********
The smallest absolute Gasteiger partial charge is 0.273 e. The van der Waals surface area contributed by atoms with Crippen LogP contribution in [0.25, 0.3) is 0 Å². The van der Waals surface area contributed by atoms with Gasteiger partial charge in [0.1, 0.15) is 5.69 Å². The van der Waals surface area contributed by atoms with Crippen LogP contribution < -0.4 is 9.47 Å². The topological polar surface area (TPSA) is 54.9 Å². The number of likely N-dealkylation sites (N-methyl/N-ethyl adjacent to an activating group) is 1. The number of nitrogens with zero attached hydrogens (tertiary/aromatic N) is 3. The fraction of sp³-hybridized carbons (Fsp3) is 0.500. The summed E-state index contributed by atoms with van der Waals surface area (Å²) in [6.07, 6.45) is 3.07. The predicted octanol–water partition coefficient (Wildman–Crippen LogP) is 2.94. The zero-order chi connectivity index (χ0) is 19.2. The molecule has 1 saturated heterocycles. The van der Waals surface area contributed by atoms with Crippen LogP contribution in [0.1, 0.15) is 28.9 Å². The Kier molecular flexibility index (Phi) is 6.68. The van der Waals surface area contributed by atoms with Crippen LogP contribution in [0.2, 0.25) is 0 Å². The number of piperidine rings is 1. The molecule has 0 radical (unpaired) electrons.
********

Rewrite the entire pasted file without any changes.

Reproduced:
The smallest absolute Gasteiger partial charge is 0.273 e. The van der Waals surface area contributed by atoms with Crippen LogP contribution in [0.25, 0.3) is 0 Å². The van der Waals surface area contributed by atoms with Gasteiger partial charge in [0.1, 0.15) is 5.69 Å². The van der Waals surface area contributed by atoms with Crippen LogP contribution < -0.4 is 9.47 Å². The topological polar surface area (TPSA) is 54.9 Å². The number of likely N-dealkylation sites (N-methyl/N-ethyl adjacent to an activating group) is 1. The number of nitrogens with zero attached hydrogens (tertiary/aromatic N) is 3. The fraction of sp³-hybridized carbons (Fsp3) is 0.500. The summed E-state index contributed by atoms with van der Waals surface area (Å²) in [6.07, 6.45) is 3.07. The predicted octanol–water partition coefficient (Wildman–Crippen LogP) is 2.94. The zero-order chi connectivity index (χ0) is 19.2. The molecule has 1 saturated heterocycles. The van der Waals surface area contributed by atoms with Crippen LogP contribution in [0.1, 0.15) is 28.9 Å². The Kier molecular flexibility index (Phi) is 6.68. The van der Waals surface area contributed by atoms with Crippen LogP contribution in [0.2, 0.25) is 0 Å². The number of piperidine rings is 1. The molecule has 0 radical (unpaired) electrons.